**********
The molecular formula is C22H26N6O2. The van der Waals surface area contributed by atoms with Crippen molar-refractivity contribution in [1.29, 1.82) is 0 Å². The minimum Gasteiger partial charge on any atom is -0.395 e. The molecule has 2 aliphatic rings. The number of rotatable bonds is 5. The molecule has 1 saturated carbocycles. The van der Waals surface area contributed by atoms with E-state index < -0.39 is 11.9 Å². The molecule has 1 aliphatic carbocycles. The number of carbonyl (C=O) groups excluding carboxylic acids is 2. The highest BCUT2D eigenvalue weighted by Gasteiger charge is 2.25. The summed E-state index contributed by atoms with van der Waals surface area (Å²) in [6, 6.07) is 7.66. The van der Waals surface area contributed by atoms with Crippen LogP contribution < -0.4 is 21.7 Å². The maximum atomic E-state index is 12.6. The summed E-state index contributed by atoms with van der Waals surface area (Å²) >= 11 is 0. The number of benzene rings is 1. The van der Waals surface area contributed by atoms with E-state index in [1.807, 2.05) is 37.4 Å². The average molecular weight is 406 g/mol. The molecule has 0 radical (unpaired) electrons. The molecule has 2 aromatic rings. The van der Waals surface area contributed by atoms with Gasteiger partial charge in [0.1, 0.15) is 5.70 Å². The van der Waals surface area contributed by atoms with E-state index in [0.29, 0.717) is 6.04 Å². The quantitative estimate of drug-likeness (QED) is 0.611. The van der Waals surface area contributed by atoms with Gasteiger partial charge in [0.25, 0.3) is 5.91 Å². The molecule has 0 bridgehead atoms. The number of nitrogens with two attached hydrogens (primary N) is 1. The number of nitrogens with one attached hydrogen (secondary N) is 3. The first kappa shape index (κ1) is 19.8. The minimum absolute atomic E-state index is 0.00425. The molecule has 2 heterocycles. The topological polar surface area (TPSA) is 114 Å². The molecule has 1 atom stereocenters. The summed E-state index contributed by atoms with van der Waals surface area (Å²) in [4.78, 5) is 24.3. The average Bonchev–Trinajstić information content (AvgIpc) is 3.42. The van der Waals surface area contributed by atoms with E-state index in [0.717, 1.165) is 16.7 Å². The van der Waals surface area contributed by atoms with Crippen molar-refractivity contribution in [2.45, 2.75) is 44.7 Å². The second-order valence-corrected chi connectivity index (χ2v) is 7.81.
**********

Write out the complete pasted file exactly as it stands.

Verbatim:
The molecular formula is C22H26N6O2. The van der Waals surface area contributed by atoms with Crippen molar-refractivity contribution in [1.29, 1.82) is 0 Å². The minimum Gasteiger partial charge on any atom is -0.395 e. The molecule has 2 aliphatic rings. The number of rotatable bonds is 5. The molecule has 1 saturated carbocycles. The van der Waals surface area contributed by atoms with E-state index < -0.39 is 11.9 Å². The molecule has 1 aliphatic carbocycles. The number of carbonyl (C=O) groups excluding carboxylic acids is 2. The highest BCUT2D eigenvalue weighted by Gasteiger charge is 2.25. The summed E-state index contributed by atoms with van der Waals surface area (Å²) in [6, 6.07) is 7.66. The van der Waals surface area contributed by atoms with Crippen LogP contribution < -0.4 is 21.7 Å². The maximum atomic E-state index is 12.6. The summed E-state index contributed by atoms with van der Waals surface area (Å²) >= 11 is 0. The number of benzene rings is 1. The van der Waals surface area contributed by atoms with E-state index in [1.807, 2.05) is 37.4 Å². The average molecular weight is 406 g/mol. The molecule has 0 radical (unpaired) electrons. The molecule has 2 aromatic rings. The van der Waals surface area contributed by atoms with Gasteiger partial charge in [0.1, 0.15) is 5.70 Å². The van der Waals surface area contributed by atoms with E-state index in [0.29, 0.717) is 6.04 Å². The quantitative estimate of drug-likeness (QED) is 0.611. The van der Waals surface area contributed by atoms with Gasteiger partial charge in [0.25, 0.3) is 5.91 Å². The molecule has 0 bridgehead atoms. The number of nitrogens with two attached hydrogens (primary N) is 1. The number of nitrogens with one attached hydrogen (secondary N) is 3. The first kappa shape index (κ1) is 19.8. The minimum absolute atomic E-state index is 0.00425. The molecule has 2 heterocycles. The topological polar surface area (TPSA) is 114 Å². The molecule has 1 atom stereocenters. The summed E-state index contributed by atoms with van der Waals surface area (Å²) in [4.78, 5) is 24.3. The average Bonchev–Trinajstić information content (AvgIpc) is 3.42. The van der Waals surface area contributed by atoms with E-state index in [0.717, 1.165) is 16.7 Å². The van der Waals surface area contributed by atoms with Crippen molar-refractivity contribution in [2.45, 2.75) is 44.7 Å². The second-order valence-corrected chi connectivity index (χ2v) is 7.81.